Side Plank Part I: The foundation of table top and activating your abdominals:
Get the Foundation by starting in table top. Hands under shoulders and knees under hips. Your gaze is down and your spine is holding its natural curve. You should feel your spine lengthening in opposite directions; the crown of your head is one direction and your tail the other. Your abdominals are active and your body is not collapsing on to your hands and knees.
Now push your weight slightly back so that you feel your glutes lengthen and turn on. When you shift back: your abdominals will most likely turn off (especially your lower abdominals) you may feel more weight on your wrists and shoulders.
When you shift your weight back, your body has shifted out of alignment and the foundation is no longer stable. A lot of pressure is on the wrists and shoulders, because your ‘table legs’ are no longer stacked under your ‘table top’. This awareness of misalignment is key to building a strong side plank. You need your abdominals to fire and you need your hand/wrists in alignment with your shoulder.
Read my blog entry The importance of hands in Exercises/Yoga/Pilates category on how to activate your hands.
Something to note in regards to hands: In table top, depending on how your body is designed, wrists can experience skeletal compression. If this is an uncomfortable pose for you please explore some of the following variations:
come into fists, making sure your fists are in line with your wrists
you can use yoga wedges under hands
you can use blocks to support you under your forearms, BUT make sure the height is adjusted correctly (as if your hand were down) and that the blocks are stable enough so you can open into modified side plank
Moving to Balancing Cat – get the feeling of abdominal activation
Keep the foundation of table top and extend your Right leg behind you (keep it in line with you back) and extend your Left arm in front of you as if you were reaching for a handshake. You are now in Balancing Cat. Feel your abdominals fire in efforts to stabilize your body and feel the strength of your raised leg (front and back). Feel yourself lifting off of your foundation and lengthening. Use the ‘standing’ hand to push the ground away and don’t dump/collapse into the ‘standing’ hip.
Side Plank Part II: Moving to Modified Side Plank– get the feeling of lifting off the ground Modified side plank isn’t one of my favorites, because it does require a lot of external hip rotation, and some people find that challenging. However, I have yet to find another suitable side plank beginner version, so while doing this pose just note that your side abdominals and external hip muscles will activate more when you move to full side plank.
Return to table top. Before opening up to the side, if you are not quite there with your balance and especially if your hips are having a hard time externally rotating, use the bottom shin as a kick stand.
As you open up to the side, imagine that you are reaching for something overhead and remember to lift off the ground. Both hands and arms are active. Your top toe can stay on floor to help with balance or that leg can be lifted to add more challenge to the pose.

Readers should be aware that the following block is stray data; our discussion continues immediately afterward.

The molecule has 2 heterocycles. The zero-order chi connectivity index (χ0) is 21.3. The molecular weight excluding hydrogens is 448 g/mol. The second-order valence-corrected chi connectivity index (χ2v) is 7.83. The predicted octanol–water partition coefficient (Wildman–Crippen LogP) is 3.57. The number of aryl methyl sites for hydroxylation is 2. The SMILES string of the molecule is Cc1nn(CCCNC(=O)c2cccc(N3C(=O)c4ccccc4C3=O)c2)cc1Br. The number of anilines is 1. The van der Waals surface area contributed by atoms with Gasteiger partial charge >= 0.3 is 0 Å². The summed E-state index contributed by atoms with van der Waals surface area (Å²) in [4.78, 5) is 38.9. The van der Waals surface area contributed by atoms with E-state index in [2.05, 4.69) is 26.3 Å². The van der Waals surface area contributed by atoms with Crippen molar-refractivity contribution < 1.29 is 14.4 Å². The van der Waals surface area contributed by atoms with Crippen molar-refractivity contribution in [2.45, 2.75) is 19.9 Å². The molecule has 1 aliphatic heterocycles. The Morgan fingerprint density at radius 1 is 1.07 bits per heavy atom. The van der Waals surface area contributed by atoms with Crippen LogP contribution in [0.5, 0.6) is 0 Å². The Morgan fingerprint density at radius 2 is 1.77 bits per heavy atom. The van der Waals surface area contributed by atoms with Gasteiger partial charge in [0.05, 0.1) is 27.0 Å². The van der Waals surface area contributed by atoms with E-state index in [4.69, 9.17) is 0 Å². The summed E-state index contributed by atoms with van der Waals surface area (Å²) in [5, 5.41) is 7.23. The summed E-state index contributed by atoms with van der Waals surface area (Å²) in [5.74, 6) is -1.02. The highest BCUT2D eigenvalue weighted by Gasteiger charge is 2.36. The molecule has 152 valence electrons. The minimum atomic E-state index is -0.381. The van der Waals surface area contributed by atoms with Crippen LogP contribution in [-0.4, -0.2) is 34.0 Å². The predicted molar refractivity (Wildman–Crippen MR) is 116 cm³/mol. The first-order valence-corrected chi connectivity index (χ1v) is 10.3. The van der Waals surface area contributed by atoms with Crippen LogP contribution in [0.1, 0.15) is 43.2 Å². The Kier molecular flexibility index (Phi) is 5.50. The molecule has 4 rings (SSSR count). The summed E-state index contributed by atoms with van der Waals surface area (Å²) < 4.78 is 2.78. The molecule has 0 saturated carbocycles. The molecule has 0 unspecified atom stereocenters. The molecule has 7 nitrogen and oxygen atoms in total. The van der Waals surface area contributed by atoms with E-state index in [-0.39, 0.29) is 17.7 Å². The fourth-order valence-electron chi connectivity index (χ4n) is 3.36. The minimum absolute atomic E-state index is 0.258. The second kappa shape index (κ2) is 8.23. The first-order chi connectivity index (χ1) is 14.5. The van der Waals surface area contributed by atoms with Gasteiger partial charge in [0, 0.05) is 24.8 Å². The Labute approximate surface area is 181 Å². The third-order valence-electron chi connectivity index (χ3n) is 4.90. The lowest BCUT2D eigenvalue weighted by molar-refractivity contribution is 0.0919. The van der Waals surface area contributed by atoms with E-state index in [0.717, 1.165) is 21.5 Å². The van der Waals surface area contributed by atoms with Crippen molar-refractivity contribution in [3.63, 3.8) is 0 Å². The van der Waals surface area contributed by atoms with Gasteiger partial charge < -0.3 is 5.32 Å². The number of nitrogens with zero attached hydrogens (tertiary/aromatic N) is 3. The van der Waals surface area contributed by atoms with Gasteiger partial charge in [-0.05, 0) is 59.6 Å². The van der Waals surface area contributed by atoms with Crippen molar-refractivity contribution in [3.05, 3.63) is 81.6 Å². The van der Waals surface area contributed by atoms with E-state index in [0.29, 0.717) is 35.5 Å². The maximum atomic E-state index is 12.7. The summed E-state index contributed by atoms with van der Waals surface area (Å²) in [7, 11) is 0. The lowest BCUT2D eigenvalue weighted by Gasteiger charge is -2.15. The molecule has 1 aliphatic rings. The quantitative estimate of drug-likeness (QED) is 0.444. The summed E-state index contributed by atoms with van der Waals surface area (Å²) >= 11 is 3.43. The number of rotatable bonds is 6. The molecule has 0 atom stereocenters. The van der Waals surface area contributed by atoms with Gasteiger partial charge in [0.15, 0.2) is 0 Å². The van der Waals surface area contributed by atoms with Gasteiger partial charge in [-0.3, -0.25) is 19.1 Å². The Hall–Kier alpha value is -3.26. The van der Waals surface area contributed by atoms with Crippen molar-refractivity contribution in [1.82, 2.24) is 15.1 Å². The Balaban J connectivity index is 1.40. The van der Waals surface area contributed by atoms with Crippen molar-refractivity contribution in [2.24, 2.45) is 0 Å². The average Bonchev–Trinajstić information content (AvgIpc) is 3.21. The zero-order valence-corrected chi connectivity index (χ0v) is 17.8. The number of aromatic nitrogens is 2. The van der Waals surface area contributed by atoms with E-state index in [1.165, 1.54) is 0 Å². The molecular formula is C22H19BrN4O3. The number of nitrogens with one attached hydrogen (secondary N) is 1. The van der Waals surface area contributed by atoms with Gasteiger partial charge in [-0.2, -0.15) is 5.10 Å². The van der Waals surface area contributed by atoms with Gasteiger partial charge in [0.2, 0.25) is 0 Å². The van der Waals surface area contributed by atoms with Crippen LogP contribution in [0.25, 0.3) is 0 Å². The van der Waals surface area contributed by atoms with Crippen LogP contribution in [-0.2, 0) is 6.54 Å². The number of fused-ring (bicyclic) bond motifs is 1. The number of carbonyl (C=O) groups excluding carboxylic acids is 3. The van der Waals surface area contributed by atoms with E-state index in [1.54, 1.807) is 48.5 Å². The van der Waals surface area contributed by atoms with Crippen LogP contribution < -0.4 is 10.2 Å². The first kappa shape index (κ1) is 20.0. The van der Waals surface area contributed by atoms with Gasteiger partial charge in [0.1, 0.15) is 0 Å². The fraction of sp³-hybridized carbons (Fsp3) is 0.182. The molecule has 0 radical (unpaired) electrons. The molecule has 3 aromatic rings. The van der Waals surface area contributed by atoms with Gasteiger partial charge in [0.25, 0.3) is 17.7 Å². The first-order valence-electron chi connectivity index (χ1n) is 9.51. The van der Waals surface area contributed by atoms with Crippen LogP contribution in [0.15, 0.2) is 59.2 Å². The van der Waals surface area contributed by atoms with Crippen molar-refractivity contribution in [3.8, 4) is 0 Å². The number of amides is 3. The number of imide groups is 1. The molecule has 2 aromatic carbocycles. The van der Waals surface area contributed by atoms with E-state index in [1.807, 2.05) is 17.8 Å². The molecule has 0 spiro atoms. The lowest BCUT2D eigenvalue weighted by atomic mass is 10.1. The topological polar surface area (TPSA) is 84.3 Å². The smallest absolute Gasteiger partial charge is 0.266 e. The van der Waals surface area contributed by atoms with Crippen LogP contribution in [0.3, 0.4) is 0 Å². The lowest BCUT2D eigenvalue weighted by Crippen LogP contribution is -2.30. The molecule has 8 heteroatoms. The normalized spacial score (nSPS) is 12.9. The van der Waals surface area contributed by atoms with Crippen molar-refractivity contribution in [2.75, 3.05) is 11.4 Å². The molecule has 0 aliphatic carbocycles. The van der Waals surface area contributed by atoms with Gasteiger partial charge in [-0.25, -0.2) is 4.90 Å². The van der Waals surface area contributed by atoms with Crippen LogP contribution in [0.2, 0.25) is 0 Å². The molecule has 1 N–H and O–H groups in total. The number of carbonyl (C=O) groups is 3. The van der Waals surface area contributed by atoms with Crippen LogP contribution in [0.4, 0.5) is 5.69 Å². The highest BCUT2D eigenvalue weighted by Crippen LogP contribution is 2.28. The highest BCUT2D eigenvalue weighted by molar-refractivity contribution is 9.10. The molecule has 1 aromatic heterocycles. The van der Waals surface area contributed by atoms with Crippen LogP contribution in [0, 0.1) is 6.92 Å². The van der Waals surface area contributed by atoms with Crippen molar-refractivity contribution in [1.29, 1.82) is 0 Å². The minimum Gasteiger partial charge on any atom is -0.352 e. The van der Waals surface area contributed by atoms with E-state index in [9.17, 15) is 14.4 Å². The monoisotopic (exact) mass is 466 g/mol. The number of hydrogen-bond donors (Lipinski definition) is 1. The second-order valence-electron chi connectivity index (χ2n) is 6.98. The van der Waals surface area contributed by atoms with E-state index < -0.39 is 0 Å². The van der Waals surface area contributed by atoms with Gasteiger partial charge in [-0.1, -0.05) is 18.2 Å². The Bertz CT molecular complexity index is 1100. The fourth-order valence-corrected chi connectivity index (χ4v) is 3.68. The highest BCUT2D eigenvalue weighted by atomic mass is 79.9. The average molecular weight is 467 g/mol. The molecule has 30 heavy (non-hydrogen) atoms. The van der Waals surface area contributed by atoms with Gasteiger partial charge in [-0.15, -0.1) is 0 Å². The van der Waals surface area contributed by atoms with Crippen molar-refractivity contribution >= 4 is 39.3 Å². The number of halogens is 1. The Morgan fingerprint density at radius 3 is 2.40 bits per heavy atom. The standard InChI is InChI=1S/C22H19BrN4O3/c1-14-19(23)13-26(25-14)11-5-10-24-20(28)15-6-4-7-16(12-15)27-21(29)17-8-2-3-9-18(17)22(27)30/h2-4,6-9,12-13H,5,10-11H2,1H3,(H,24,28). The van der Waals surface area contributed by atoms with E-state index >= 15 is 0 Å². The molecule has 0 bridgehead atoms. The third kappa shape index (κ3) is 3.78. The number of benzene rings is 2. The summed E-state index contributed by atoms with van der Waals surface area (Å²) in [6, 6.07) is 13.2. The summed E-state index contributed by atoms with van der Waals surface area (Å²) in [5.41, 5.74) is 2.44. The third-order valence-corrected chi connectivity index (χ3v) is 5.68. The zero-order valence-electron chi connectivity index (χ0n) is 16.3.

While in Modified Side Plank: Continue to check that your arm is in line with your shoulder and that your weight didn’t shift back. Again, alignment is a key element to get the muscles to work together correctly.
Using the wall in Modified Side Plank: A wall is a great prop to use in this pose. It helps if we have fear of falling over or if we just need that extra support. By using the wall we get some of our weight supported, but you can still feel the benefit of the opening that this pose offers. Try and get your body as close to the wall as you can, so that you are still actively pushing yourself off of the ground vs. leaning back into the wall. We want to still encourage that proper alignment.
Side Plank Part III: Moving into Side Plank Start on your side with legs extended, right hip on the floor and right forearm on the floor (elbow in line with shoulder). Exhale, engage abdominals and lift up off your right hip. Hold your position and then release when ready.
This is a challenging move. But remember what it feels like, because you will need to activate the side and front abdominals in a similar way to experience the same ‘lifting feeling’ when you are in side plank. When you feel comfortable on both sides, move on.
If you need help:
- use top arm to press into floor
- keep bottom knee down
But don't move on to the next progression until you don't need this extra help
Ready for side plank? Start in plank. Feel your heels drawing away from the crown of your head and your abdominals firing to keep your hips in line with your ribs (not raised). Hands are directly under your shoulders.
Without lifting your hips, shift your weight to the side, stacking your hips and open to side plank. Remember standing hand/arm and lifted hand/arm are active.
Yay! You made it to Side Plank, one of my favorite poses! Enjoy!
Want a short sequence? Go to the blog Side Plank Sequence